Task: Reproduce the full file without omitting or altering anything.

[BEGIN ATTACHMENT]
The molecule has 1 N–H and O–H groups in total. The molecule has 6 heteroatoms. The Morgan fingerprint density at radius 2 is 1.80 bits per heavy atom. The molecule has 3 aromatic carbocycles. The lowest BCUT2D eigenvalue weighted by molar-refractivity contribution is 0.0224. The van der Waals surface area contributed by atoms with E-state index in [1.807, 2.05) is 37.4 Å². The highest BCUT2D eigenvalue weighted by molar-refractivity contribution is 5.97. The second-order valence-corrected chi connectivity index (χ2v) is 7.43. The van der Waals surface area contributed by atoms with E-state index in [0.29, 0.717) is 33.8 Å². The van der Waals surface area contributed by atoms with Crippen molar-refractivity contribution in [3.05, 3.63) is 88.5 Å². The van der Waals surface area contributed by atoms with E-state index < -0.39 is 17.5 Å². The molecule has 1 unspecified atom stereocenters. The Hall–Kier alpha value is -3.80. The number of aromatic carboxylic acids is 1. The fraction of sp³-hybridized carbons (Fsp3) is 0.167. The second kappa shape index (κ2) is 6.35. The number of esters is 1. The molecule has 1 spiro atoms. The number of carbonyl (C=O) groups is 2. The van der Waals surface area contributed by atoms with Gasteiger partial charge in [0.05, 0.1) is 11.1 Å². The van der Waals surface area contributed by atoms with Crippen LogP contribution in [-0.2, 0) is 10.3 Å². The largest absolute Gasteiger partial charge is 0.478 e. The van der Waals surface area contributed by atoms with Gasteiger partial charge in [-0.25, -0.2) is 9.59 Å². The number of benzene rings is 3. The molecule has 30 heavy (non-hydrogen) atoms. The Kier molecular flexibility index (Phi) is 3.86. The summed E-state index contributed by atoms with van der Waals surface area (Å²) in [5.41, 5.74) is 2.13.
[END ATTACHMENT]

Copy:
The molecule has 1 N–H and O–H groups in total. The molecule has 6 heteroatoms. The Morgan fingerprint density at radius 2 is 1.80 bits per heavy atom. The molecule has 3 aromatic carbocycles. The lowest BCUT2D eigenvalue weighted by molar-refractivity contribution is 0.0224. The van der Waals surface area contributed by atoms with E-state index in [1.807, 2.05) is 37.4 Å². The highest BCUT2D eigenvalue weighted by molar-refractivity contribution is 5.97. The second-order valence-corrected chi connectivity index (χ2v) is 7.43. The van der Waals surface area contributed by atoms with E-state index in [0.29, 0.717) is 33.8 Å². The van der Waals surface area contributed by atoms with Crippen molar-refractivity contribution in [3.05, 3.63) is 88.5 Å². The van der Waals surface area contributed by atoms with E-state index < -0.39 is 17.5 Å². The molecule has 1 unspecified atom stereocenters. The Hall–Kier alpha value is -3.80. The number of aromatic carboxylic acids is 1. The fraction of sp³-hybridized carbons (Fsp3) is 0.167. The second kappa shape index (κ2) is 6.35. The number of esters is 1. The molecule has 1 spiro atoms. The number of carbonyl (C=O) groups is 2. The van der Waals surface area contributed by atoms with Gasteiger partial charge in [0.05, 0.1) is 11.1 Å². The van der Waals surface area contributed by atoms with Crippen LogP contribution in [-0.2, 0) is 10.3 Å². The largest absolute Gasteiger partial charge is 0.478 e. The van der Waals surface area contributed by atoms with Gasteiger partial charge in [-0.25, -0.2) is 9.59 Å². The number of benzene rings is 3. The molecule has 30 heavy (non-hydrogen) atoms. The Kier molecular flexibility index (Phi) is 3.86. The summed E-state index contributed by atoms with van der Waals surface area (Å²) in [5.41, 5.74) is 2.13.